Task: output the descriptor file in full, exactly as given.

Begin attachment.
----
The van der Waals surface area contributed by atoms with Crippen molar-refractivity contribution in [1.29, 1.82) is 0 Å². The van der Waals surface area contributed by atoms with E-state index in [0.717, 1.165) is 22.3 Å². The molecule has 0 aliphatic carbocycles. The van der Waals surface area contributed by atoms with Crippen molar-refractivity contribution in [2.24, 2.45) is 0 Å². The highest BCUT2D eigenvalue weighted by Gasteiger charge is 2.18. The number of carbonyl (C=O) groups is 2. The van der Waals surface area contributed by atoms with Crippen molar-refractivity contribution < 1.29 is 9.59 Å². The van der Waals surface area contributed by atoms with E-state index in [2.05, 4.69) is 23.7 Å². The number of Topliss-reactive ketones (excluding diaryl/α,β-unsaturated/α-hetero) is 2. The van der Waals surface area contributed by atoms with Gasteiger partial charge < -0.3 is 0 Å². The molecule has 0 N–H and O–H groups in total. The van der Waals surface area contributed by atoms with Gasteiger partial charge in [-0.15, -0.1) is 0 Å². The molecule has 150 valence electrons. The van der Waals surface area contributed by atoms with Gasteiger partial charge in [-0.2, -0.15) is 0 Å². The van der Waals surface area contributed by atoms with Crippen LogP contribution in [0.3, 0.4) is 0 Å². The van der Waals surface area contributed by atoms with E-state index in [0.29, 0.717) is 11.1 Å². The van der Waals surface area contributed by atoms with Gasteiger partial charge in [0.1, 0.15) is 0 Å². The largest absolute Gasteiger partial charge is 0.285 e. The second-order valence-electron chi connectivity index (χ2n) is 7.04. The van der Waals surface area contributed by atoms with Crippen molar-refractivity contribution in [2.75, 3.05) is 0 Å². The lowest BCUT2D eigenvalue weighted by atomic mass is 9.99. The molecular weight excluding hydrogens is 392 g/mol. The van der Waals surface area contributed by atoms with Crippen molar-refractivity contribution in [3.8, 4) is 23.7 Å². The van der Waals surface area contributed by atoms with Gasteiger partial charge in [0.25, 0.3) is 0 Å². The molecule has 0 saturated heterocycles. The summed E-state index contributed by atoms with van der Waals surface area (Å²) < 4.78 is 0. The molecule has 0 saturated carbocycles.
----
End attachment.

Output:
The van der Waals surface area contributed by atoms with Crippen molar-refractivity contribution in [1.29, 1.82) is 0 Å². The van der Waals surface area contributed by atoms with E-state index in [0.717, 1.165) is 22.3 Å². The molecule has 0 aliphatic carbocycles. The van der Waals surface area contributed by atoms with Crippen molar-refractivity contribution in [2.24, 2.45) is 0 Å². The highest BCUT2D eigenvalue weighted by Gasteiger charge is 2.18. The number of carbonyl (C=O) groups is 2. The van der Waals surface area contributed by atoms with Crippen molar-refractivity contribution < 1.29 is 9.59 Å². The van der Waals surface area contributed by atoms with E-state index in [2.05, 4.69) is 23.7 Å². The number of Topliss-reactive ketones (excluding diaryl/α,β-unsaturated/α-hetero) is 2. The van der Waals surface area contributed by atoms with Gasteiger partial charge < -0.3 is 0 Å². The molecule has 0 N–H and O–H groups in total. The van der Waals surface area contributed by atoms with Gasteiger partial charge in [-0.15, -0.1) is 0 Å². The molecule has 150 valence electrons. The van der Waals surface area contributed by atoms with Gasteiger partial charge in [-0.2, -0.15) is 0 Å². The van der Waals surface area contributed by atoms with Crippen LogP contribution in [0.3, 0.4) is 0 Å². The van der Waals surface area contributed by atoms with E-state index in [0.29, 0.717) is 11.1 Å². The van der Waals surface area contributed by atoms with Gasteiger partial charge in [0.1, 0.15) is 0 Å². The largest absolute Gasteiger partial charge is 0.285 e. The second-order valence-electron chi connectivity index (χ2n) is 7.04. The van der Waals surface area contributed by atoms with Crippen molar-refractivity contribution in [2.75, 3.05) is 0 Å². The lowest BCUT2D eigenvalue weighted by atomic mass is 9.99. The molecular weight excluding hydrogens is 392 g/mol. The van der Waals surface area contributed by atoms with Crippen molar-refractivity contribution in [3.8, 4) is 23.7 Å². The van der Waals surface area contributed by atoms with Gasteiger partial charge in [0.25, 0.3) is 0 Å². The molecule has 0 saturated heterocycles. The summed E-state index contributed by atoms with van der Waals surface area (Å²) < 4.78 is 0. The molecule has 0 saturated carbocycles.